The modelling is what would interest me the most. Having done a little - way back when computers were simpler and software was very basic - I know that I couldn't give it enough time to become proficient. As it is, I struggle to find enough hours in the week to devote to basic drawing and image processing, so it's a conscious decision not to add yet another currently unachievable ambition to the waiting list.

As for the installation - see, you have a shelf in a closet! I have neither. It'd be sitting, naked, in a corner of a room (or a shed) serving as the starting point for several metres of spiderwebs, or the end point for several kilos of miscellaneous particulate matter. To put things in context, my present "sculpting" involves 60cm trunks of oak, a 6m sawmill and three chainsaws. :lol:

On the other hand, I have appreciated the series of photos showing the evolution of your model from individual, raw components into a complete creature. :thumbsup:
Would be cool to print somme Sisters of Batle or some Mezgike models. Or I could make models based on the work from Olivier Ledroit's Requiem. But for now I don't have the focus to work on my modelling hobby to buy a elegoo mars printer.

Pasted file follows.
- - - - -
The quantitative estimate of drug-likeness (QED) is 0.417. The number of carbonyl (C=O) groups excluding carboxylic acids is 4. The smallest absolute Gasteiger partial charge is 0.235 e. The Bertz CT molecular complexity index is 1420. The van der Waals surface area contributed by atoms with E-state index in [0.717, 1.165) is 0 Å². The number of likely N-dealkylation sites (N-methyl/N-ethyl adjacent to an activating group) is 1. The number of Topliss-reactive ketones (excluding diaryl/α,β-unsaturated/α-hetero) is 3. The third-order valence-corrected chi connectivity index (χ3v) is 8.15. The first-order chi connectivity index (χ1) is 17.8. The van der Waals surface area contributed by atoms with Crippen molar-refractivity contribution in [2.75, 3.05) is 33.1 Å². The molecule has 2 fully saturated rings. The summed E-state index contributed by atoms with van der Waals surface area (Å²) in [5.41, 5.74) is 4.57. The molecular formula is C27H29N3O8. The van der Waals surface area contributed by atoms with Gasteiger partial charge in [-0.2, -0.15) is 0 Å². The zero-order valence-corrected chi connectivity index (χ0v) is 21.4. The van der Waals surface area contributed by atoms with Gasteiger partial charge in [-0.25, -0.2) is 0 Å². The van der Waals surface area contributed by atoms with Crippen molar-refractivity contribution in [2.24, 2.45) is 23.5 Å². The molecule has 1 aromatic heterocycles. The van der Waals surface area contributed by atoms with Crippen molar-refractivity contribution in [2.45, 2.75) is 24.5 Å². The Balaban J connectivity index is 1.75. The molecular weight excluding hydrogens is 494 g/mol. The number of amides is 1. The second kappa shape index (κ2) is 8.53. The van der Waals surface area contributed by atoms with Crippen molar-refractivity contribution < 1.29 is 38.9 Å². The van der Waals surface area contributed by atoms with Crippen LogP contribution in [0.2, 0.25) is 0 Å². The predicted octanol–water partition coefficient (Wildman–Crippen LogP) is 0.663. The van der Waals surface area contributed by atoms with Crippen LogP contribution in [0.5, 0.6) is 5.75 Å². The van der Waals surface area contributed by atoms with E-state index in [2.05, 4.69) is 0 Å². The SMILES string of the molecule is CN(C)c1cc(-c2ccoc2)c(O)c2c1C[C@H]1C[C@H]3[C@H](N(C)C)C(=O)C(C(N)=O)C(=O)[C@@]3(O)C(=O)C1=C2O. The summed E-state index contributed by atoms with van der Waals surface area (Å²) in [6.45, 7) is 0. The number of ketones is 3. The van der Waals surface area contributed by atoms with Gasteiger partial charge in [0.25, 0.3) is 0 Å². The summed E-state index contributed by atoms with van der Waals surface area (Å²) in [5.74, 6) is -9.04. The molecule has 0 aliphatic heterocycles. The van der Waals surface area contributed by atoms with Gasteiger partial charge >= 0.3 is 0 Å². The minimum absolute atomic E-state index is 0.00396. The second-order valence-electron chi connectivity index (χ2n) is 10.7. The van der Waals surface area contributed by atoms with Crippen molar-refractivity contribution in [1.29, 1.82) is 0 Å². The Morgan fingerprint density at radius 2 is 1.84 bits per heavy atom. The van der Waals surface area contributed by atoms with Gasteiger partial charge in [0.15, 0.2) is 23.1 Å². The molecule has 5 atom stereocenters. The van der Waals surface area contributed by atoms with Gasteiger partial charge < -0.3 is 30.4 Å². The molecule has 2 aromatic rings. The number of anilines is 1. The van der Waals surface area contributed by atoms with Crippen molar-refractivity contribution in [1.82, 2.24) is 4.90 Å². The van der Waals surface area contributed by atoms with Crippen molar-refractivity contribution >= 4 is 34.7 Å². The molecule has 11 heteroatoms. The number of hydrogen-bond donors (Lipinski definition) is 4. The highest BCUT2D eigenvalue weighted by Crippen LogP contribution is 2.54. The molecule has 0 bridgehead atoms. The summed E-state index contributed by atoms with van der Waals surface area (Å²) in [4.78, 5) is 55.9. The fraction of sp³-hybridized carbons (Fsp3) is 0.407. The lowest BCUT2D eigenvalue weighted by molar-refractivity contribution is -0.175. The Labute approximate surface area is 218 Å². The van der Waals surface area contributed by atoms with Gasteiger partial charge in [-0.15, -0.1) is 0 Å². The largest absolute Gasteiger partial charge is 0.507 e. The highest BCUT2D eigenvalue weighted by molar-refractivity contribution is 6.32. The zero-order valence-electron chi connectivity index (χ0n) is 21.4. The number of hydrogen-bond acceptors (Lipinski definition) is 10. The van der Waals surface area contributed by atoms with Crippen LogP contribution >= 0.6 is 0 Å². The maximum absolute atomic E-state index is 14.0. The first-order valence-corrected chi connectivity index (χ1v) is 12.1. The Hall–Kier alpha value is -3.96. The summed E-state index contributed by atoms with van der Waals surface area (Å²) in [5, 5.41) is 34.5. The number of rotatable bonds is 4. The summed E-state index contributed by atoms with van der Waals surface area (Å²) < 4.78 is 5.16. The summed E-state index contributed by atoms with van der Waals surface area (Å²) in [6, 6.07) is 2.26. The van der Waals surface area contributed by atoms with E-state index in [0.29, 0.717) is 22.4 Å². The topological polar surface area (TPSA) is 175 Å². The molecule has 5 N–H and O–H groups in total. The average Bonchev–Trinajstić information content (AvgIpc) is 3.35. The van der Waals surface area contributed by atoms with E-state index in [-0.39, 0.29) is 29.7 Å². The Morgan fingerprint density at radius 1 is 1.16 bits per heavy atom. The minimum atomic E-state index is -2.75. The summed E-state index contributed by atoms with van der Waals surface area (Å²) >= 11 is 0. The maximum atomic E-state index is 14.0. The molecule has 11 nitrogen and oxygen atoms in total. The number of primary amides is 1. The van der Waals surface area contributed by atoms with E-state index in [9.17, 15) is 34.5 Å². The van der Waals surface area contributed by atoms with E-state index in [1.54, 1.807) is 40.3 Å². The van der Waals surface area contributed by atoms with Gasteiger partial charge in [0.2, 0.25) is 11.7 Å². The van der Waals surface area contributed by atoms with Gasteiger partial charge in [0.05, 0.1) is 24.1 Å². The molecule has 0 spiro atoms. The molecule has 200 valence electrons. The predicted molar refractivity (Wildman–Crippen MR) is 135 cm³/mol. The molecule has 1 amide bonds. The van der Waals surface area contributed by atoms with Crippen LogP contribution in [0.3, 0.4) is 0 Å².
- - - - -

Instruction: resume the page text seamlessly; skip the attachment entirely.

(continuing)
I don't know. When you mentioned the Elegoo Mars printer, I looked it up. Googles showed that there were a few on Ebay. One of them was for $19.95. I'll bet it is broke. I mean, how could it not be for that price..
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I've got the base coat of paint on the model and, I have to say, it looks cool.. I don't think I want to show any behind the scenes pictures until I finish the paint job though. I'm still deciding if I want to stay true to the color scheme in the movie or if I want to go freestyle..... Probably freestyle. The model in the movie is good but this is a static model so I'll probably want to accent the wrinkles and folds more.. Stay tuned!
I don't think I want to show any behind the scenes pictures until I finish the paint job though.
But ... but ... but ... BTS is the best bit!

Reminds me of my (then) five-year-old son telling everyone that his bedroom had been re-painted all-white, prompting several "concerned citizens" to lecture his parents on the importance of filling a child's space with primary colours and stimulating detail. Five-year-old son never bothered clarifying that the all-white stage was floor-to-ceiling undercoat, subsequently completely covered up with (non-primary) colours and decorative motifs ... :rolleyes: